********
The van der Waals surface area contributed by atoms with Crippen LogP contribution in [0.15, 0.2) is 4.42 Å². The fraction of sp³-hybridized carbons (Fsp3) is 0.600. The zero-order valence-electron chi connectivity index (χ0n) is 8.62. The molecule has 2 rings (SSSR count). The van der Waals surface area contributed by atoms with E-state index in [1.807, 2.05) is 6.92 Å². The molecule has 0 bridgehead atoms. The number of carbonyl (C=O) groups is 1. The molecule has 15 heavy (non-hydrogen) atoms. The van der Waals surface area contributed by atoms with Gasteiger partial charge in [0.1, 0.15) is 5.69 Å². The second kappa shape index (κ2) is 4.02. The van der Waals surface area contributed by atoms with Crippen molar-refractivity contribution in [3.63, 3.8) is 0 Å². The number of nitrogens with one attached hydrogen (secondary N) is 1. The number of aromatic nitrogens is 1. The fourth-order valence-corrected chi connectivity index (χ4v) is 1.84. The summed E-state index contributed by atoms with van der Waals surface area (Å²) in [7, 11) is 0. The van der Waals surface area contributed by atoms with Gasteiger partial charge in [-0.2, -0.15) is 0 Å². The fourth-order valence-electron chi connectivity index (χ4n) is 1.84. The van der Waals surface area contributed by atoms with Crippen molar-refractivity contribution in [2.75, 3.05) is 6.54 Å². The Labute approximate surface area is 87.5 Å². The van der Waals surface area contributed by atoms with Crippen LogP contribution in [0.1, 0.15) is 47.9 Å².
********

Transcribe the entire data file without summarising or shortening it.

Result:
The van der Waals surface area contributed by atoms with Crippen LogP contribution in [0.15, 0.2) is 4.42 Å². The fraction of sp³-hybridized carbons (Fsp3) is 0.600. The zero-order valence-electron chi connectivity index (χ0n) is 8.62. The molecule has 2 rings (SSSR count). The van der Waals surface area contributed by atoms with E-state index in [1.807, 2.05) is 6.92 Å². The molecule has 0 bridgehead atoms. The number of carbonyl (C=O) groups is 1. The molecule has 15 heavy (non-hydrogen) atoms. The van der Waals surface area contributed by atoms with Gasteiger partial charge in [0.1, 0.15) is 5.69 Å². The second kappa shape index (κ2) is 4.02. The van der Waals surface area contributed by atoms with Crippen molar-refractivity contribution in [3.63, 3.8) is 0 Å². The number of nitrogens with one attached hydrogen (secondary N) is 1. The number of aromatic nitrogens is 1. The fourth-order valence-corrected chi connectivity index (χ4v) is 1.84. The summed E-state index contributed by atoms with van der Waals surface area (Å²) in [7, 11) is 0. The van der Waals surface area contributed by atoms with Gasteiger partial charge in [-0.2, -0.15) is 0 Å². The fourth-order valence-electron chi connectivity index (χ4n) is 1.84. The van der Waals surface area contributed by atoms with Crippen molar-refractivity contribution in [2.75, 3.05) is 6.54 Å². The Labute approximate surface area is 87.5 Å². The van der Waals surface area contributed by atoms with Crippen LogP contribution in [0.1, 0.15) is 47.9 Å².